director John Llewellyn Moxey
The City of the Dead (a.k.a. Horror Hotel in the U.S.) is the very unusual British film set in America. Even more unusual, it’s about a little village (hardly a city) with a history of witchcraft, witch-burning, and devil worship.
Christopher Lee plays a teacher of the history of witchcraft and sends the very game Nan Barlow (Venetia Stevenson) to his hometown of Whitewood, MA to dig up some original materials, but unbeknownst to her, she’s really a virgin lamb for ritual slaughter for their annual sacrifice.
The City of the Dead was produced in part by Milton Subotsky and Max Rosenberg, who would go on to form Amicus Productions, Hammer Film’s lesser known but quite good cousin in British horror. And the film is a nice production, shot in clean black-and-white, and features a peppy jazz score by Ken Jones through much of it. It’s quite a likable flick.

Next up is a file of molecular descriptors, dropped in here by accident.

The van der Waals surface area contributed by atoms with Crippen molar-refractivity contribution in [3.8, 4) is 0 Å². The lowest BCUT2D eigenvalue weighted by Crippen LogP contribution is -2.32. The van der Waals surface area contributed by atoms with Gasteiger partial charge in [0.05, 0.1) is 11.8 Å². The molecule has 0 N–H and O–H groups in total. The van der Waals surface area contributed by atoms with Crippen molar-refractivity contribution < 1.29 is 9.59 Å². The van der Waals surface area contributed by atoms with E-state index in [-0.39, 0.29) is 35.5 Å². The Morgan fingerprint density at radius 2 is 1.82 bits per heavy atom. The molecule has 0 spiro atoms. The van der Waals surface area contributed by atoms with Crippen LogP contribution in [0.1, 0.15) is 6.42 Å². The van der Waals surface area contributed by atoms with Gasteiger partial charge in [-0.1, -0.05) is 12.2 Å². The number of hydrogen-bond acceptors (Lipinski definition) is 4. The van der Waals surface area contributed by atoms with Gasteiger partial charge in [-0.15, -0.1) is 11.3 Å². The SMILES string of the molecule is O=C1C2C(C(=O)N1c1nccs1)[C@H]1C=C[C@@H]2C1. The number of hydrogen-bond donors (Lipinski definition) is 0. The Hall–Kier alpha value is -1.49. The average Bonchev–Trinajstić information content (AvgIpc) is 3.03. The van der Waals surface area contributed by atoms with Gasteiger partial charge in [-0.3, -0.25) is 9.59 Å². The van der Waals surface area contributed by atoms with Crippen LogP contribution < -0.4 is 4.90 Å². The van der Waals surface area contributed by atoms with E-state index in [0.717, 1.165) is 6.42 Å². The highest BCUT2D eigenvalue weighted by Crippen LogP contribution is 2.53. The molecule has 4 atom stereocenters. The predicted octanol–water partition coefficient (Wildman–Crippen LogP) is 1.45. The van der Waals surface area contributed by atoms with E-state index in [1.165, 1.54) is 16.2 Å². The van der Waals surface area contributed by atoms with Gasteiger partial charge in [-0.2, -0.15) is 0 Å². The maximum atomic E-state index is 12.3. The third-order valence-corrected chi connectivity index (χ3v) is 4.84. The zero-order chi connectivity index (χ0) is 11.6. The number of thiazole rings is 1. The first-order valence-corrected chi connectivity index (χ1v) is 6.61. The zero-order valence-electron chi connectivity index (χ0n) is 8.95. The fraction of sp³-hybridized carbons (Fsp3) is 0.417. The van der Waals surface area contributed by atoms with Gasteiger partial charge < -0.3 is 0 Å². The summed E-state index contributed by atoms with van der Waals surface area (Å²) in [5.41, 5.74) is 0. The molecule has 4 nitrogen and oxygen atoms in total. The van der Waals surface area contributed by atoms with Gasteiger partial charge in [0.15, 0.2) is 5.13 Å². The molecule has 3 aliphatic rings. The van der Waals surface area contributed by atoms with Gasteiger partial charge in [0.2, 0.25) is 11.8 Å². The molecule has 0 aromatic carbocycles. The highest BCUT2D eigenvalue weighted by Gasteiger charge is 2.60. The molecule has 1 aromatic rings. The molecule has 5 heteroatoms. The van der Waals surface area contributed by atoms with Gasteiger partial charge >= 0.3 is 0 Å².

I find devil worship films the most unusual of these old horror films. I think it’s maybe because I never really grew up with any of them. I speculate that maybe in the Florida of my youth, they were cool with monsters and aliens and what-have-you, but maybe balked at devil worship? I’m thinking of films like the Val Lewton/Mark Robson The Seventh Victim (1943) and Jacques Tourneur’s Night of the Demon (1957) and maybe even Burn Witch Burn (1962). I’m tempted to throw in I Married a Witch (1942) for good measure, though that is not exactly the same sort of genre film after all.
Anyways, good stuff.